U.S. still catching up to global leaders in renewable electricity
The U.S. has seen a growing emphasis on renewable electricity in recent years. Policies promoting solar power installations, wind farms and other renewable sources have sprung up around the country, but consulting firm Frost & Sullivan notes that the U.S. will still need to catch up with Germany.
Germany's energy market has changed dramatically in only the past year, reacting decisively to the accident at the Fukushima Daiichi nuclear power plant in Japan with plans to phase out the country's entire nuclear capacity.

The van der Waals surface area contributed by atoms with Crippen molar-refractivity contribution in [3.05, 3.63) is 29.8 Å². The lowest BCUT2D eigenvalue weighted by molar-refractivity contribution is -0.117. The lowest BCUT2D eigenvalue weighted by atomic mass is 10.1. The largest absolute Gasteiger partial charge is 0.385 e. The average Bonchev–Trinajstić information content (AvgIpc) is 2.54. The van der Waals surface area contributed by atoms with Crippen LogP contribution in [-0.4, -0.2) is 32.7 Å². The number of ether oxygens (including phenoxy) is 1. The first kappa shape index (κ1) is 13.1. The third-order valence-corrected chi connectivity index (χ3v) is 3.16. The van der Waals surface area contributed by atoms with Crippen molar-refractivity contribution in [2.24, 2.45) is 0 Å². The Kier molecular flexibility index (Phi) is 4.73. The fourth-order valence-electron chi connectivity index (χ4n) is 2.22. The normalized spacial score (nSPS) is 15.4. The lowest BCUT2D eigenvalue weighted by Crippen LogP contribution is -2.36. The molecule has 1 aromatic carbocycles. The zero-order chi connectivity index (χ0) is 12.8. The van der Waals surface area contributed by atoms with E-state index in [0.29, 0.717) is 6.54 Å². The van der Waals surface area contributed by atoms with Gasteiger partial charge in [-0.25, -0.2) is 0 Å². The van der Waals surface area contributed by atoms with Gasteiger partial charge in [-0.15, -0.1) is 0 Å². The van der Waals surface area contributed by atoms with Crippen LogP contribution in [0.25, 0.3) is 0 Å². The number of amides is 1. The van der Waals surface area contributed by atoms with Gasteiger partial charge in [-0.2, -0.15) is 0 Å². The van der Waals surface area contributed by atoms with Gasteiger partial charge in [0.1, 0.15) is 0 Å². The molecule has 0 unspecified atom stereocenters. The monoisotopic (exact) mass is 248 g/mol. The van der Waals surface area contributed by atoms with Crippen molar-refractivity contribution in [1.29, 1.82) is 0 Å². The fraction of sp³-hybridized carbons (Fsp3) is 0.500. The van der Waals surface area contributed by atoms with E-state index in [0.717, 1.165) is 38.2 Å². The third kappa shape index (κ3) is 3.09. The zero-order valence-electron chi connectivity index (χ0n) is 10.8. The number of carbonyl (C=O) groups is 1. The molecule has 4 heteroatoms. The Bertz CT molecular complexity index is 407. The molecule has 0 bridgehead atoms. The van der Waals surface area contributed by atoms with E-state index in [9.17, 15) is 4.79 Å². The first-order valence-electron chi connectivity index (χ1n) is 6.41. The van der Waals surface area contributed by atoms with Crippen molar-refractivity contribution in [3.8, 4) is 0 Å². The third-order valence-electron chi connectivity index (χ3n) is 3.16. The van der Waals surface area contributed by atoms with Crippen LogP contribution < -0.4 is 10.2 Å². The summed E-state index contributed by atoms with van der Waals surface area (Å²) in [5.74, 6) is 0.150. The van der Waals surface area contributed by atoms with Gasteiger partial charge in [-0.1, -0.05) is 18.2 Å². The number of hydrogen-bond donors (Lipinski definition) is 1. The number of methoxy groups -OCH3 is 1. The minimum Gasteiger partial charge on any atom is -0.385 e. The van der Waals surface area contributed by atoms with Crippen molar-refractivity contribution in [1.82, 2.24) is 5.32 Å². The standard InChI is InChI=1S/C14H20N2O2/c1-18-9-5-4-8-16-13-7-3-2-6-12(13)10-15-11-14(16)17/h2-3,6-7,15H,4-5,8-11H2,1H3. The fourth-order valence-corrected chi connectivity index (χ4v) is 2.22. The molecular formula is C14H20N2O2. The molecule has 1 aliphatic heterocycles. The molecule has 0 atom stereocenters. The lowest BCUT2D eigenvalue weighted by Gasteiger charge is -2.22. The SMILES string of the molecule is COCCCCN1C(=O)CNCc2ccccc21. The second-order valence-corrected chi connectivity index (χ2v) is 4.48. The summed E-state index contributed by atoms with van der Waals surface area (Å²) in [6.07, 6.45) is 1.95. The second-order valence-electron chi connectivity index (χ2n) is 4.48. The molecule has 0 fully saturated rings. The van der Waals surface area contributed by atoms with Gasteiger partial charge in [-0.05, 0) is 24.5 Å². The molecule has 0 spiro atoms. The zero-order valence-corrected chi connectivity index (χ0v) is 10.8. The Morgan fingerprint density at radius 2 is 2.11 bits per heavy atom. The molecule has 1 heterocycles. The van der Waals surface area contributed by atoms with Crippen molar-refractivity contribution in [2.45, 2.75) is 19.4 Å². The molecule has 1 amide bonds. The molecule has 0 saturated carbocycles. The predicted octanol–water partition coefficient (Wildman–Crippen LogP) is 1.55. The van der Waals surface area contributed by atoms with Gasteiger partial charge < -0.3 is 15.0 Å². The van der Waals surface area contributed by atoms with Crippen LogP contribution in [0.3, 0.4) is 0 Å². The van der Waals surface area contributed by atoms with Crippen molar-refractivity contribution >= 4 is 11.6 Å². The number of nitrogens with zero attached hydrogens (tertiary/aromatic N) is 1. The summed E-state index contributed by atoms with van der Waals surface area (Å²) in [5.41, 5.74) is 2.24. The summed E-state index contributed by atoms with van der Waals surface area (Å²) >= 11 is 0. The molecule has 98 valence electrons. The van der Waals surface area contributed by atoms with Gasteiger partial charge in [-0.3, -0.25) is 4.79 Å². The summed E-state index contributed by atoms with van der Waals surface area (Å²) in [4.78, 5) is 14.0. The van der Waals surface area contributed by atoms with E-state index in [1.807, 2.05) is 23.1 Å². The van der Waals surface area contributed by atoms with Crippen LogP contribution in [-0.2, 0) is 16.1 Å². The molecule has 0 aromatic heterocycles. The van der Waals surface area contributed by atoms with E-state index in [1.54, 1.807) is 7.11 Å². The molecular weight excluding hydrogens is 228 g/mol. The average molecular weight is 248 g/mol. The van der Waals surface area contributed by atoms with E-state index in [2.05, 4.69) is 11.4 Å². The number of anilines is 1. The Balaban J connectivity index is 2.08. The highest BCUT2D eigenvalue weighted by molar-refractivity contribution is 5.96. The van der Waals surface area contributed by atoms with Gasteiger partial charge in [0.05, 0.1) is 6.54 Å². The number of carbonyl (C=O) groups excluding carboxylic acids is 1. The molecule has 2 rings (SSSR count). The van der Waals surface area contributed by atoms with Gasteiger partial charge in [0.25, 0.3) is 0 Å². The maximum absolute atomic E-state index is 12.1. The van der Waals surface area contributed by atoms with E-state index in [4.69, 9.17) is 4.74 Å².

In turn Germany is expected to see a massive surge in renewable electricity generation, reaching 36 percent of the country's total production by 2020.
"Germany is already a leading European renewables market, but it will go beyond its EU obligations with significant further investment in the next 8 years," Frost & Sullivan energy consultant Jonathan Robinson said in a statement.
That growth will not be without its costs, but in the meantime Germany looks to become one of the cleanest countries in the world in terms of energy generation.
By comparison, the U.S. Energy Information Administration reports that the U.S. drew 10.6 percent of its electricity from renewable sources, including hydroelectric plants, in 2010. That represents relatively slow growth from the 9.3 percent in 2000.